The Veterans Health Administration (VHA) cannot, by law, collect “third-party reimbursements” from Medicare for Department of Veterans Affairs (VA) performed services for medical conditions not service-related. This is the case even if Medicare customarily covers the treatment. The result is veterans who are enrolled for Medicare benefits but wanting to be treated at a VA medical facility not being able to do so.
Rep. Bob Filner (D-Calif) introduced the Medicare VA Reimbursement Act of 2011 (H.R. 814), which, if passed, would allow Medicare benefits to be used at VA medical facilities. Veterans pay into Medicare, and they should be able to use their benefits wherever they want to be treated even if that treatment is for a non-service related condition and is provided at a VA medical center.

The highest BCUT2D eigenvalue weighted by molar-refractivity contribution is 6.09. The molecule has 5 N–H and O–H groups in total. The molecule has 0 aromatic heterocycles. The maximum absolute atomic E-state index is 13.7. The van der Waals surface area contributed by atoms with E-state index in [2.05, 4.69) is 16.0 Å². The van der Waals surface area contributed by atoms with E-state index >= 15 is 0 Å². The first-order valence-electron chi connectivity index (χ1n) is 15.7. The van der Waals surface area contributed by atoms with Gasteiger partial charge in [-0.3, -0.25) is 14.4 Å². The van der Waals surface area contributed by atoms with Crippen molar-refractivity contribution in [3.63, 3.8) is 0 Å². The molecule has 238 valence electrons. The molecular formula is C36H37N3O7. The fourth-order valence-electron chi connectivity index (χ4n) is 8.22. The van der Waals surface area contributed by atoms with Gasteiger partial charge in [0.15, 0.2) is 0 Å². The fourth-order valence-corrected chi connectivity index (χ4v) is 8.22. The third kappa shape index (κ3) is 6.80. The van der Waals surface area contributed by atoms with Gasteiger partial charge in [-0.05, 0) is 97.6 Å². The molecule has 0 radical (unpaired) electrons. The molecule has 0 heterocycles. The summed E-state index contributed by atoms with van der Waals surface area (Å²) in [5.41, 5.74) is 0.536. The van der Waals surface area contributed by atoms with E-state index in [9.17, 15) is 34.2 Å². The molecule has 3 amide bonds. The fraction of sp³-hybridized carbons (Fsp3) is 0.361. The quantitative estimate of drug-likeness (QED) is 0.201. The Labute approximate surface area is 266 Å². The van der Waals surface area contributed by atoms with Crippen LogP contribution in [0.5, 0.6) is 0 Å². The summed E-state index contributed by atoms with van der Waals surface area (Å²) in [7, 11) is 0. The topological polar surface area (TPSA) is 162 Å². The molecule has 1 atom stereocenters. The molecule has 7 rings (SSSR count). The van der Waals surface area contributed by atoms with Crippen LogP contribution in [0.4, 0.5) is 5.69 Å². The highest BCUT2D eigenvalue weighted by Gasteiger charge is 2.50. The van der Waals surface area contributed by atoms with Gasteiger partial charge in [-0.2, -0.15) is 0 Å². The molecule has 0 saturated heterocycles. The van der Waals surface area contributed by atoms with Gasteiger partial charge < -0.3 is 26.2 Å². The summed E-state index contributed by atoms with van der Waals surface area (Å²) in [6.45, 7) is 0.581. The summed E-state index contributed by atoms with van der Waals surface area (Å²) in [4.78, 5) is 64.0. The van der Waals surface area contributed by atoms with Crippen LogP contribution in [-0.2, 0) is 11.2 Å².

Passing this legislation would allow the VHA to use Medicare reimbursements to subsidize VA research and education as well as finance VA buildings. Collecting such reimbursements would provide the VHA with a steady income. These are all things that benefit society outside of the veteran community.
The VHA provides numerous services across the nation, many of which benefit the civilian world, especially in the medical community. The Medicare VA Reimbursement Act of 2011 is currently in front of the House Veterans Affairs Committee’s Subcommittee on Health for consideration.
If you are a disabled veteran who has been denied disability compensation or have not yet applied for benefits from the VA, contact LaVan & Neidenberg. You may be entitled to certain programs and benefits so contact our veterans disability rights firm today.